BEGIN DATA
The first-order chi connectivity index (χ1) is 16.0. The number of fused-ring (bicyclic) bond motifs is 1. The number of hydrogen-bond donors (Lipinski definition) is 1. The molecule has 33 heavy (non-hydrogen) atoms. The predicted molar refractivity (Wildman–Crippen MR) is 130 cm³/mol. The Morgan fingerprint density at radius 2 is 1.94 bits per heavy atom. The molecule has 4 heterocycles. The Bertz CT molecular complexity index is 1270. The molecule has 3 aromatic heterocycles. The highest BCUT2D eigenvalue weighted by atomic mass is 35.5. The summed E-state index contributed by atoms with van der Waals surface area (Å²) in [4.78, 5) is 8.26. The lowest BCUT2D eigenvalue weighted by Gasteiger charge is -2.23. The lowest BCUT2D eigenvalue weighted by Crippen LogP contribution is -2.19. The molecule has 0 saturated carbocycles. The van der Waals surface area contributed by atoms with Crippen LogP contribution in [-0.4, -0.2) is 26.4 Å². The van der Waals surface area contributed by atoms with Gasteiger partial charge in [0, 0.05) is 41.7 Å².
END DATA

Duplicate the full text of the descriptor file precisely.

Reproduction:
The first-order chi connectivity index (χ1) is 16.0. The number of fused-ring (bicyclic) bond motifs is 1. The number of hydrogen-bond donors (Lipinski definition) is 1. The molecule has 33 heavy (non-hydrogen) atoms. The predicted molar refractivity (Wildman–Crippen MR) is 130 cm³/mol. The Morgan fingerprint density at radius 2 is 1.94 bits per heavy atom. The molecule has 4 heterocycles. The Bertz CT molecular complexity index is 1270. The molecule has 3 aromatic heterocycles. The highest BCUT2D eigenvalue weighted by atomic mass is 35.5. The summed E-state index contributed by atoms with van der Waals surface area (Å²) in [4.78, 5) is 8.26. The lowest BCUT2D eigenvalue weighted by Gasteiger charge is -2.23. The lowest BCUT2D eigenvalue weighted by Crippen LogP contribution is -2.19. The molecule has 0 saturated carbocycles. The van der Waals surface area contributed by atoms with Crippen LogP contribution in [-0.4, -0.2) is 26.4 Å². The van der Waals surface area contributed by atoms with Gasteiger partial charge in [0, 0.05) is 41.7 Å².